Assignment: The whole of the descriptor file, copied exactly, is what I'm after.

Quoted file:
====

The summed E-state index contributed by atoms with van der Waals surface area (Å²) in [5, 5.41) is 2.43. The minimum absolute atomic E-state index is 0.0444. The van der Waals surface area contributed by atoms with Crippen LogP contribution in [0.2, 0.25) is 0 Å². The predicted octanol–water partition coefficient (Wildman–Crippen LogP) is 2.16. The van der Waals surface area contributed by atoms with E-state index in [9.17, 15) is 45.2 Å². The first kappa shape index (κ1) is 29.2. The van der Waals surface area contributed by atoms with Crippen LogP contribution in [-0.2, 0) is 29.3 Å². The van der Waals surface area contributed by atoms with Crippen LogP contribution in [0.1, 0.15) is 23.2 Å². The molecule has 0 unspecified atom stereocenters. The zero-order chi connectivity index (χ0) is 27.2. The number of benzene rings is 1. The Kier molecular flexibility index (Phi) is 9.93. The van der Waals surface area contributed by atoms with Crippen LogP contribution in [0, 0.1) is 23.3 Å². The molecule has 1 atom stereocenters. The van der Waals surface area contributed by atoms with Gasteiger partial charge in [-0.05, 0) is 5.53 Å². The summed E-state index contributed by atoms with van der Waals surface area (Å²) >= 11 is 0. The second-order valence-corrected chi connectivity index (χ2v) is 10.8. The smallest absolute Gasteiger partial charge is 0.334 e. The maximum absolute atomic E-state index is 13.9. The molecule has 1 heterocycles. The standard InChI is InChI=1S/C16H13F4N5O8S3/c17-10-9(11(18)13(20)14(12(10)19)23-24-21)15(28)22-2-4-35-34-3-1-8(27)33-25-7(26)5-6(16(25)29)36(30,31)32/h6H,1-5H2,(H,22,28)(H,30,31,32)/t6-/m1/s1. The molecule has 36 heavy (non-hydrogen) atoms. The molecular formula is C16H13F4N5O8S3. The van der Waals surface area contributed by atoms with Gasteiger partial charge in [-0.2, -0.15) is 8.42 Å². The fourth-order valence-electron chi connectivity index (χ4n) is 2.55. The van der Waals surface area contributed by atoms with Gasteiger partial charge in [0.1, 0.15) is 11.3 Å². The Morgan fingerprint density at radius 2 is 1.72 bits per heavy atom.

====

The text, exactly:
The summed E-state index contributed by atoms with van der Waals surface area (Å²) in [5, 5.41) is 2.43. The minimum absolute atomic E-state index is 0.0444. The van der Waals surface area contributed by atoms with Crippen LogP contribution in [0.2, 0.25) is 0 Å². The predicted octanol–water partition coefficient (Wildman–Crippen LogP) is 2.16. The van der Waals surface area contributed by atoms with E-state index in [9.17, 15) is 45.2 Å². The first kappa shape index (κ1) is 29.2. The van der Waals surface area contributed by atoms with Crippen LogP contribution in [-0.2, 0) is 29.3 Å². The van der Waals surface area contributed by atoms with Crippen LogP contribution in [0.1, 0.15) is 23.2 Å². The molecule has 0 unspecified atom stereocenters. The zero-order chi connectivity index (χ0) is 27.2. The number of benzene rings is 1. The Kier molecular flexibility index (Phi) is 9.93. The van der Waals surface area contributed by atoms with Crippen LogP contribution in [0, 0.1) is 23.3 Å². The molecule has 1 atom stereocenters. The van der Waals surface area contributed by atoms with Gasteiger partial charge in [-0.05, 0) is 5.53 Å². The summed E-state index contributed by atoms with van der Waals surface area (Å²) >= 11 is 0. The second-order valence-corrected chi connectivity index (χ2v) is 10.8. The smallest absolute Gasteiger partial charge is 0.334 e. The maximum absolute atomic E-state index is 13.9. The molecule has 1 heterocycles. The standard InChI is InChI=1S/C16H13F4N5O8S3/c17-10-9(11(18)13(20)14(12(10)19)23-24-21)15(28)22-2-4-35-34-3-1-8(27)33-25-7(26)5-6(16(25)29)36(30,31)32/h6H,1-5H2,(H,22,28)(H,30,31,32)/t6-/m1/s1. The molecule has 36 heavy (non-hydrogen) atoms. The molecular formula is C16H13F4N5O8S3. The van der Waals surface area contributed by atoms with Gasteiger partial charge in [-0.2, -0.15) is 8.42 Å². The fourth-order valence-electron chi connectivity index (χ4n) is 2.55. The van der Waals surface area contributed by atoms with Gasteiger partial charge in [0.1, 0.15) is 11.3 Å². The Morgan fingerprint density at radius 2 is 1.72 bits per heavy atom.